Debate team qualifies to gold division of National Tournament

Juniors Randy Wang (left) and Atharva Weling (right) recently qualified to the gold division of the Tournament of Champions. Wang and Weling, along with the rest of the team, are preparing to compete in national tournaments in December.

Credit: Courtesy of Sam Goldstone

Juniors Randy Wang (left) and Atharva Weling (right) recently qualified to the gold division of the Tournament of Champions. Wang and Weling, along with the rest of the team, are preparing to compete in national tournaments in December. "We took many hours to prep, got everything done, and wrote up everything we needed to [write up]," Weling said. "We went in to the competition and just applied everything that we had been practicing, so it was just a culmination of our work."

In schools across the world, debate teams are valued for training students in public speaking, critical thinking and exemplifying grace under pressure. At WHS, junior debate partners Atharva Weling and Randy Wang qualified for the Tournament of Champions with two gold bids, while junior captain Sam Goldstone and junior novice coach Aiden Zhang have acquired a bid to the silver division.

This is the first gold bid and second silver bid since the inception of the debate team six years ago. Bids are essential for a team if it wants to compete in national tournaments, and they are an impressive accomplishment considering that they were going up against teams that have been around for decades.

“[Aiden] and I got the silver bid, and Atharva and Randy got a gold bid, which is a step above a silver bid,” Goldstone said. “This season so far has also been really good, and it’s just the start. Hopefully, this season will be really successful.”

Bids in debate are achieved by performing well at high-profile tournaments at colleges like Yale University and larger high schools like Manchester-Essex Regional High School.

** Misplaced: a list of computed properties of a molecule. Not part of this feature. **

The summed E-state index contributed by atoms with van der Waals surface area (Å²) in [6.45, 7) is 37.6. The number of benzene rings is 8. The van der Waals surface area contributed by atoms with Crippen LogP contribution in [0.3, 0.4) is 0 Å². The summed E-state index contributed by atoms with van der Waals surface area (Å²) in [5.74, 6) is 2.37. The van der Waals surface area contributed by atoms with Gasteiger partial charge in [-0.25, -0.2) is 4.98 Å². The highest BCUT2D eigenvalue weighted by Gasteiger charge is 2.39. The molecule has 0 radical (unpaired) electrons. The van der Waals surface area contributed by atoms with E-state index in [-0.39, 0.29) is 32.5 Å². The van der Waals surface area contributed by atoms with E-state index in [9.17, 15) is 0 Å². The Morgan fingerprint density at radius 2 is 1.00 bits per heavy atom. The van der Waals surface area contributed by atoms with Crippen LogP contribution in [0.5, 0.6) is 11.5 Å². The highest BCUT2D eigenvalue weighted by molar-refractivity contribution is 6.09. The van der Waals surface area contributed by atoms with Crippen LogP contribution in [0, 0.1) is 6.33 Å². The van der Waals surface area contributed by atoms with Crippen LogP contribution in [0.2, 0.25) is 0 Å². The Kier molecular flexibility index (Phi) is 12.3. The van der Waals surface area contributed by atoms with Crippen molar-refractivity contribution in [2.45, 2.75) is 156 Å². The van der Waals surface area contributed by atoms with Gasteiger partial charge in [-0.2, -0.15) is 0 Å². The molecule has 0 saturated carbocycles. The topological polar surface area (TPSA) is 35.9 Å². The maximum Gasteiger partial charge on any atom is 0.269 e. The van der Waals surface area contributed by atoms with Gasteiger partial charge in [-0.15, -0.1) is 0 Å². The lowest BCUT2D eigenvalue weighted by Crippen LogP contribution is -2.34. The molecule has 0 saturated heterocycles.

“There’s this tournament called the Tournament of Champions, which is [like] the main national tournament for debate,” Wang said. “So, how it works is there’s two levels [of the tournament], gold and silver. Gold is the hardest one to get into. In order to qualify for that tournament, you need to get two gold bids, which you can only get if you go to certain tournaments and if you make it to certain rounds in those tournaments. That’s essentially how we were able to get the two gold bids.”

Goldstone and Zhang made it far enough in a tournament at Yale to earn themselves a silver bid, while Weling and Wang made it to the semifinals in a tournament at Manchester-Essex Regional High School and at Scarsdale High School, securing a gold bid at each.

“At the Tournament of Champions (TOC), there are two divisions,” Goldstone said. “There is the silver TOC and the gold TOC. Silver TOC is if you get two silver bids, and gold TOC is if you get two gold bids. The best teams in the country go to gold TOC, and the second tier teams go to silver TOC. Right now, hopefully, we will both be able to go to gold TOC. That’s the goal for us.”

Debate tournaments require hours of preparation to build a strong case and counter-arguments. Top teams can spend hours on end preparing for tournaments.